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In my last article I mentioned that we had cases when we needed to split our back-end application across several processes and as a result we gained more flexibility when we needed to scale the application. This time I want to keep sharing some insights on why we try to keep some parts of the application loosely coupled. This time I wanted to talk about loose coupling at design time when the whole application might run in the single process. According to one of the definitions ”loosely coupled system is one in which each of its components has, or makes use of, little or no knowledge of the definitions of other separate components”. In object oriented paradigm, that we are using to create our Fitradar application, most of the code is spread among various classes and therefore the smallest component that we consider is a class. And since classes are just containers for data and functions then we usually see the loose coupling as a way how to call a function of another class with little information as possible.
The simplest way how to call a method on the other object is to create that object from a class (in Java and C# we do that by new operator) and call the needed method. But it turns out there are many cases when it is undesirable to know the class name of an object or even a specific method name during the design time and therefore there are several methods how to reduce the knowledge of a class we are going to use and a method we are going to call:
On the larger scale where components are not anymore single classes but the whole systems the loose coupling further can be achieved by introducing the middle-ware like Queues and Service Buses.
As we can see making a method call something that is not bound to a single implementation opens up a dozen of options how to design and build an application in very flexible way.
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Recently our team finished the work on FitRadar booking system. That was quite a challenging task and I decided to share some insights and knowledge we gained during the design and development of this system. Already on the early stage of designing and requirement gathering it was clear that ticket booking system on the back-end should be independent from the rest of the Fitradar system because we wanted to introduce Event Sourcing for such entities as Order and Payment. Since these two entities are responsible of money charging and money is always a very sensitive topic, we wanted to make sure we can always track down the state changes in booking and payment processes. But to what degree it should be independent was the question we had to answer.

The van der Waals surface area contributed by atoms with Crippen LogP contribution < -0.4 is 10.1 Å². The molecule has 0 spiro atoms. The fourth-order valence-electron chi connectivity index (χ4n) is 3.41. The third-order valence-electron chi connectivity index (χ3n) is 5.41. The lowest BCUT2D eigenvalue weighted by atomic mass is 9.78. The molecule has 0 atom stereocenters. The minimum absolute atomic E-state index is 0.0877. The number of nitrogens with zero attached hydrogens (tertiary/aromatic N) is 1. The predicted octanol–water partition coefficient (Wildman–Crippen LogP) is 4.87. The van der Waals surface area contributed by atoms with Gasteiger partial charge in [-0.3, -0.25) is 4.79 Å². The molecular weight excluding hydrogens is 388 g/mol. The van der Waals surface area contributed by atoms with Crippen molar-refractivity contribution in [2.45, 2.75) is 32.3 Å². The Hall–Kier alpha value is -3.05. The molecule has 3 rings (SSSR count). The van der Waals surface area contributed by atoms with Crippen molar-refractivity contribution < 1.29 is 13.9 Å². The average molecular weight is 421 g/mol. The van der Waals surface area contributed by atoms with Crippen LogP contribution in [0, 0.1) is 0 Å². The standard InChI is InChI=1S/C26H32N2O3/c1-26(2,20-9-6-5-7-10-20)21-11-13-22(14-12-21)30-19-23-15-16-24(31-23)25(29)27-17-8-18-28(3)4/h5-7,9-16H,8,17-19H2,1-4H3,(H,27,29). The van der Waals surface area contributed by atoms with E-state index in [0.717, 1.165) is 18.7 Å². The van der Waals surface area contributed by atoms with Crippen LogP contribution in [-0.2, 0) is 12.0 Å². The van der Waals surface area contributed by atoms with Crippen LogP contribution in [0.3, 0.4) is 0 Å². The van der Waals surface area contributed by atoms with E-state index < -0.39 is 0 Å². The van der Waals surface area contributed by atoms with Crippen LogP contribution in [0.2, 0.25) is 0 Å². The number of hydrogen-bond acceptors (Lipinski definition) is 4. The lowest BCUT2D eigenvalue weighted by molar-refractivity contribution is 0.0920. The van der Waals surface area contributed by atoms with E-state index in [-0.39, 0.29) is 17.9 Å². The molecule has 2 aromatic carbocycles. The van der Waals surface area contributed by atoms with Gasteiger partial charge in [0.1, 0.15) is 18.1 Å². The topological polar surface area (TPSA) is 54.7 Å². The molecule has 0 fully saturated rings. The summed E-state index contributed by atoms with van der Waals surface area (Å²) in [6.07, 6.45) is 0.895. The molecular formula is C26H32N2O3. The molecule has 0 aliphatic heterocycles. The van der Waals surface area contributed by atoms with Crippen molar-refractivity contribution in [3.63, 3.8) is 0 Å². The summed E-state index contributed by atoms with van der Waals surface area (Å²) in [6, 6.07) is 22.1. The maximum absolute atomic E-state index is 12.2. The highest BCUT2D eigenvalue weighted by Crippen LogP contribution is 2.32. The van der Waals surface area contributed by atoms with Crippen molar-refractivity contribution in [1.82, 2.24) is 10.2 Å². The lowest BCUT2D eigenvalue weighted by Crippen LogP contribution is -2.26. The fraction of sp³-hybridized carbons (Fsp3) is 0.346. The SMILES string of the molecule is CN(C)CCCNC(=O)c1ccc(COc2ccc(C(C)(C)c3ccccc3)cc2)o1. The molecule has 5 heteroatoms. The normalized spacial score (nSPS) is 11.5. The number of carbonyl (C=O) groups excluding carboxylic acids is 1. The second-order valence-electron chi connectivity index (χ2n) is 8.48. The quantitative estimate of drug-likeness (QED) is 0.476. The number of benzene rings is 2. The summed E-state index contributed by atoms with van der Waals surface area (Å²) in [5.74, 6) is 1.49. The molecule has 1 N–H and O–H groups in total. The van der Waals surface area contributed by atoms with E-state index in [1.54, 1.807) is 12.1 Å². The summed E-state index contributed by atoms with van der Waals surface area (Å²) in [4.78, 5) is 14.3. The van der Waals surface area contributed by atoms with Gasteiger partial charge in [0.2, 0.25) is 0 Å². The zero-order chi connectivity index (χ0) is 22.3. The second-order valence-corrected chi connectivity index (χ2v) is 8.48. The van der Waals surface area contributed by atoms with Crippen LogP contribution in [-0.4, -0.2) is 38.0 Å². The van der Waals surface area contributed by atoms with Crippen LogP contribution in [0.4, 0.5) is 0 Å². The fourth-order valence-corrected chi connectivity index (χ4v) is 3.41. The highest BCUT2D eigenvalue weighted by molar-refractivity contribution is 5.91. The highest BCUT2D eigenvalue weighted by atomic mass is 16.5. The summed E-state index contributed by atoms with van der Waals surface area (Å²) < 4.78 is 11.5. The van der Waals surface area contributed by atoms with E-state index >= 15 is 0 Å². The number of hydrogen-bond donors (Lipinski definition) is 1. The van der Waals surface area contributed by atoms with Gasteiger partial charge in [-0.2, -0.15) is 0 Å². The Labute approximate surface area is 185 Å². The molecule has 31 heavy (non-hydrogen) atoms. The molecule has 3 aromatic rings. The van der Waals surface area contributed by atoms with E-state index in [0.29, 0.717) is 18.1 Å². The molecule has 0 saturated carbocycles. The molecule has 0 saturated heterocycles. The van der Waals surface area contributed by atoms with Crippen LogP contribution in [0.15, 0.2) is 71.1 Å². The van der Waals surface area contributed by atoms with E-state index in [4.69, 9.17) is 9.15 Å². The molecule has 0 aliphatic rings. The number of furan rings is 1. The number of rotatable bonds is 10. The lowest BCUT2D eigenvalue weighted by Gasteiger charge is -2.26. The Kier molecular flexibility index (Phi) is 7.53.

So there is very little we can do about object decoupling at runtime in single process application case, but do we really need to deploy a booking system in a separate application? Maybe we can just isolate our booking system in a separate library and still run it in the same process with the rest of FitRadar libraries? And so we started to investigate it. Very quickly we noticed that our ideas of making booking system independent from the rest of application strongly reassembles the principles of Microservices architecture . And since now days there are a lot of talks around the Microservices we thought that our project might be a good candidate to move to Microservices architecture. But just because something is promoted doesn’t mean it fits your needs. You usually don’t start the development of application as a distributed system, unless it was a requirement from the beginning. Applications usually mature to the state when Monolithic Architecture doesn’t satisfy the initial requirements and a team starts to consider switching to Microservices Architecture. And we wanted to make sure that this is the time when the new feature requires us to switch to the new Architecture to make the development easier in the future. Here are the advantages of Microservices Architecture that really attracted our attention:
And for our project it seemed that we will gain more than loose if we will treat booking system as separate application and deploy it in a separate process. So we gave it a try.
Visit our website: http://fitradar.me/ and join the mailing list. Our app is coming soon!